Dendro 2005

European Commission Asia Pro Eco Program

The way forward for the use of wood and agricultural waste for energy production in S.E. Asia

Project Summary


The project calls for a conference and linked workshops which will be centred on Sri Lanka


This project will be centred around the staging of an international conference on the subject of the development of dendro-power and the use of agricultural waste for energy production, to be entitled âœIssues for the Sustainable Use of Biomass Resources for Energy”. It will provide a means to review progress made within the region and the lessons learnt and what should be the future strategy for increasing the proportion of energy produced from these sources. The conference will be targeted at researchers, energy policy makers, farm groups and private companies involved in sustainable energy production from wood fuel and agricultural waste working in the region and involved either in the growing side or in the conversion process. Following the conference there will a series of working group meetings with additional data collection and linked studies culminating in the production of a series of manuals and guides to the technology.


Wood is a critical component of the total energy balance of many countries within Asia, being close to 70% of the total national demand for Sri Lanka and Bangladesh and 30% for India. It is relatively recently that national energy policies have seriously accepted that fuelwood-based energy production can provide an economically viable alternative to expensive oil imports as well as providing a useful source of income to farmers and commercial growers. Sri Lanka has already embarked on a field testing programme of the production capabilities of short-term rotation crops in a range of sites under a EU funded research programme âœSustainable Supply of Fuelwood to meet Sri Lanka’s Energy Needs”. This project was funded under DG1B as part of the Tropical Forest Budget Line (B7-6201). Additional studies have been conducted by the Coconut Research Institute, who are interested in a more efficient use of the site through underplanting with fast growing leguminous tree species both for the production of energy crops and for green manure.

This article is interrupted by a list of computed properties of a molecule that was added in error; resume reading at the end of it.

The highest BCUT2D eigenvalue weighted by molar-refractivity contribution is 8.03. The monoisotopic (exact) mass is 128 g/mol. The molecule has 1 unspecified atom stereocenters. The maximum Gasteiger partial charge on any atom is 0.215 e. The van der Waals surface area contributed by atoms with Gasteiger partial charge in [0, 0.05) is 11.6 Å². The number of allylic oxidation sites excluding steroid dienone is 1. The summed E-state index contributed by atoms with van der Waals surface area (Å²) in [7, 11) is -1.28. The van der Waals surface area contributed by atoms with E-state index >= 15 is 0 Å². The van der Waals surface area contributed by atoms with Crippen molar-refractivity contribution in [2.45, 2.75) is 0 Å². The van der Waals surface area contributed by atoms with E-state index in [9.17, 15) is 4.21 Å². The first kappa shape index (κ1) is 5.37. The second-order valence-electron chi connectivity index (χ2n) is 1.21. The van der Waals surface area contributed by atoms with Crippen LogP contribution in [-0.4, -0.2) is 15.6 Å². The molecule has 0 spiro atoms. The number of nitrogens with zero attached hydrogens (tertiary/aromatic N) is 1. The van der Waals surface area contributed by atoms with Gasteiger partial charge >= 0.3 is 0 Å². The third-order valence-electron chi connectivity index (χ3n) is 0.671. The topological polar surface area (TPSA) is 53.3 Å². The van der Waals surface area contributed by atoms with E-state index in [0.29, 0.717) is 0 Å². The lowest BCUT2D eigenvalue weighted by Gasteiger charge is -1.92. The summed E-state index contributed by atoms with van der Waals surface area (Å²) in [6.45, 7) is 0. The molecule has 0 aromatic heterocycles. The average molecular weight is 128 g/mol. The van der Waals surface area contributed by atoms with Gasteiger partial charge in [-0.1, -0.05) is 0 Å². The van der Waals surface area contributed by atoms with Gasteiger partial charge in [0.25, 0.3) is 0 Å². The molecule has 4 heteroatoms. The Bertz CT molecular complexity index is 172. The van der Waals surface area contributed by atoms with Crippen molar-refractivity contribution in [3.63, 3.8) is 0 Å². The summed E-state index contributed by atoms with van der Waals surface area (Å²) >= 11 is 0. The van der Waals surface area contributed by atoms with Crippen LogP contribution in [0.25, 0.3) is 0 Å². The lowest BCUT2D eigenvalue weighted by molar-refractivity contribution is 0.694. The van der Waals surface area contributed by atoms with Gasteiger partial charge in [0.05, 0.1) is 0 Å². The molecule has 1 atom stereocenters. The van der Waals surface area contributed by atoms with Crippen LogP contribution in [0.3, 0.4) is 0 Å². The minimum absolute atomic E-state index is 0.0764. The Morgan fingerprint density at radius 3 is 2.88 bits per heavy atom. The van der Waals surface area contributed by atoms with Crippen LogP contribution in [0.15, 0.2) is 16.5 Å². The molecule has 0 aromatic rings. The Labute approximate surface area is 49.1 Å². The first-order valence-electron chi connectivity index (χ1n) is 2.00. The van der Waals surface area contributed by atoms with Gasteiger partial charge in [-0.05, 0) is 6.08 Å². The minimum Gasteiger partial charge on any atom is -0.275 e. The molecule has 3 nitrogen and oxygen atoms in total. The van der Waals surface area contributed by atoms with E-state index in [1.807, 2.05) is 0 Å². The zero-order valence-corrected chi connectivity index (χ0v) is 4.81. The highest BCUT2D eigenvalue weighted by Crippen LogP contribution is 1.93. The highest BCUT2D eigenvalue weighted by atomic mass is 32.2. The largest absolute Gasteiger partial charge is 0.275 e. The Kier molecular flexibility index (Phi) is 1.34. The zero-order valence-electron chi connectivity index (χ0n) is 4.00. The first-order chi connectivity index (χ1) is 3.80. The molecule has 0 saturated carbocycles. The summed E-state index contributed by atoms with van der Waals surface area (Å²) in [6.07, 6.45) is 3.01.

The objective of this present proposal is to make use of the Sri Lanka experience as a central plank and to bring together other researchers and workers from neighbouring countries to exchange their observations on such issues as: -

  • The production levels and economics of fast-growing trees for biomass production
  • Lessons learnt in developing this activity by farmers groups and out growers
  • The social and developmental issues arising from the encouragement of energy plantations as a livelihood activity
  • The utilisation of waste agricultural material for energy production, practical and economic factors